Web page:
The Los Angeles Lakers released Andrew Bogut, but would he make sense for the San Antonio Spurs’ postseason run?
It’s difficult to believe, but it’s almost NBA Trade Deadline season. The San Antonio Spurs might not be active, but it’s possible they factor into the players that get bought out from teams that won’t contend.
On Saturday, the Los Angeles Lakers began this process early. They released center Andrew Bogut, according to Shams Charania of Yahoo Sports. Bogut became the first player to hit free agency, with the intention to join a playoff team. The Lakers cut him to avoid paying a contract guarantee.
The Australian center has plenty of postseason experience. He reached two NBA Finals, both with the Golden State Warriors, and won it all in 2015. However, can he still contribute to a potential championship contender, specifically the Spurs?
Sources: The Los Angeles Lakers are releasing center Andrew Bogut. With Lakers at 11-27, this allows sides to part ways and Bogut to pivot toward signing with a playoff team.
— Shams Charania (@ShamsCharania) January 6, 2018
Since the offseason, frontcourt depth remained a question for San Antonio. It got around this, with on-and-off use of Joffrey Lauvergne and the stretch four deployment of Rudy Gay, but it’s otherwise a soft spot on a full roster, something fans feel the team should address:
Should the Spurs go after Andrew Bogut? I mean he’d definitely be better than Lauvergne but he’s old and injury prone.
— THΣ SPURSIΔΠ ΣMPIRΣ (@Spursian_Empire) January 6, 2018
Andrew Bogut been washed but in this nba you can still use him. Low risk high reward but injury prone. Cavs? Spurs? Celtics? Warriors?
— Player 99 (@DeeDeeJaxWB) January 6, 2018
Andrew Bogut to the Spurs needs to happen. We need big man depth in a bad way and we were interested him in the offseason. Joffrey Lauvergne ain't cutting it. We need another Center. Make it happen Pop & RC @spurs @andrewbogut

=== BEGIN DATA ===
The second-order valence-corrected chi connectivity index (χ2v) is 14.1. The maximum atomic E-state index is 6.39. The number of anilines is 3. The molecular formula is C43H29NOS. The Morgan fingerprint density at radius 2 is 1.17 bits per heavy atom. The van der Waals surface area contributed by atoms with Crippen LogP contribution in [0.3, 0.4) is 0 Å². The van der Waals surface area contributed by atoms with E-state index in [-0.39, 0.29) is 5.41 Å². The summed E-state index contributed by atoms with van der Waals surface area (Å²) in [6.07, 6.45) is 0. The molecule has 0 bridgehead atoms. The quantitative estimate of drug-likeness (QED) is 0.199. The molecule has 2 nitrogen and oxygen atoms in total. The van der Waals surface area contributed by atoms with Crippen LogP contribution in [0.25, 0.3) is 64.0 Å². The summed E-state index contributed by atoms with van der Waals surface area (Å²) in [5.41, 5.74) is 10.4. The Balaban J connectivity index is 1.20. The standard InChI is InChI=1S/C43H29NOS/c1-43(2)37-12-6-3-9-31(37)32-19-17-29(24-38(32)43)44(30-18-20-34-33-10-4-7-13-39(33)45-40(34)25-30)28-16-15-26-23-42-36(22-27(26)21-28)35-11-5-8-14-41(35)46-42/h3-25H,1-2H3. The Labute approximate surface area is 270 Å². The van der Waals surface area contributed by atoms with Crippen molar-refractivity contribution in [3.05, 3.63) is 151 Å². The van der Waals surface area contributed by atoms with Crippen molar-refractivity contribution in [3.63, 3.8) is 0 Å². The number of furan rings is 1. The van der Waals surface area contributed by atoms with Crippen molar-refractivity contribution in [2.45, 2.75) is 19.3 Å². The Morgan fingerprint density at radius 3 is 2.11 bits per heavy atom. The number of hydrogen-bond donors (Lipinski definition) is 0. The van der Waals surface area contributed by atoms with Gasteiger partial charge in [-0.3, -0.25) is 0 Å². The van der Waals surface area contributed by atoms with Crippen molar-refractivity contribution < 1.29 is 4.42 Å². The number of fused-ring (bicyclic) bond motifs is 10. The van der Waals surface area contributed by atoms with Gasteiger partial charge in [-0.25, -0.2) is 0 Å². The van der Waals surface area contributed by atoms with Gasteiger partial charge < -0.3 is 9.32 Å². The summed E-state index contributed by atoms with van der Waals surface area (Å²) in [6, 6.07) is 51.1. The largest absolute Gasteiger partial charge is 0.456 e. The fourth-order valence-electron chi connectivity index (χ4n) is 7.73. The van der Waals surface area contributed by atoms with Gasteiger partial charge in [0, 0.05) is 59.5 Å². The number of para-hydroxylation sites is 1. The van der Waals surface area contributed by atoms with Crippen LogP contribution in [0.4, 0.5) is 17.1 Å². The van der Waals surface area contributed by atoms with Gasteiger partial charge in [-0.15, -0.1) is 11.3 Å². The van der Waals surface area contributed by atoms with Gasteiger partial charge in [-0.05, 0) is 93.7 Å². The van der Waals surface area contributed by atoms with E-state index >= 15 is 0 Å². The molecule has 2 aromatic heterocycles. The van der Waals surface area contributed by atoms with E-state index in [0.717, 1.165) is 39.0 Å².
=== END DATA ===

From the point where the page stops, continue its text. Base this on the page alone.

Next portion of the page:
— Brandon Burkley (@kidkleo) January 6, 2018
Upon arrival, Lauvergne wasn’t a household name. He played on three teams in three years, with a backup job on the Denver Nuggets, Chicago Bulls and Oklahoma City Thunder. There were defensive questions around him (31 career blocks entering the season, and none in 2017-18), a far cry from DeWayne Dedmon’s presence off the bench. The Frenchman offered a little more offensively, but, by comparing his 2017-18 numbers to Dedmon’s, the production doesn’t come close. That’s even with the difference in minutes.
Lauvergne, for nearly three weeks, has struggled to stay in the rotation, too. Since Dec. 23, he played approximately 29 minutes. That included three “Did Not Play” tags.
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So, either head coach Gregg Popovich doesn’t believe in Lauvergne’s ability to maintain consistent minutes or there’s just not enough room, especially with the recent returns from injury. Gay’s eventual return from a right heel ailment won’t help, either.
It’s not a strong case to keep Lauvergne, but that’s if the Spurs even want Bogut. They were interested in September, before the veteran big man joined the Lakers.
Injuries obviously accompany Bogut, just like Lauvergne’s frequent ailments this season (dislocated finger, sprained ankle). The former’s goes back years and as recent as the 2016-17 campaign, when he suffered a season-ending injury in his first game for the Cleveland Cavaliers, who had just signed him for the playoff run. It’s a sense of deja vu, especially if he suffers another ailment before the playoffs start.
Would the former No. 1 overall pick even be an upgrade, though? Production-wise, he falls short of Lauvergne’s average in points (4.1 vs. 1.5), and they tied in rebounds (3.3). Bogut played two fewer minutes per game as well.
The fall in point production doesn’t come as a surprise, as Bogut’s average has declined in every season since 2013-14. Aside from rebounds, San Antonio would just get a big body that grabs an extra rebound or two, with little-to-no reliability for baskets.
If it’s a battle between players, Lauvergne vs. Bogut is a wash. Neither provides over-the-top impact, so it might not make sense for the Spurs to make a move. There’s no other player worthy of a release to make room for the 13-year veteran, too. Basically, expect him to land at the end of another contender’s bench.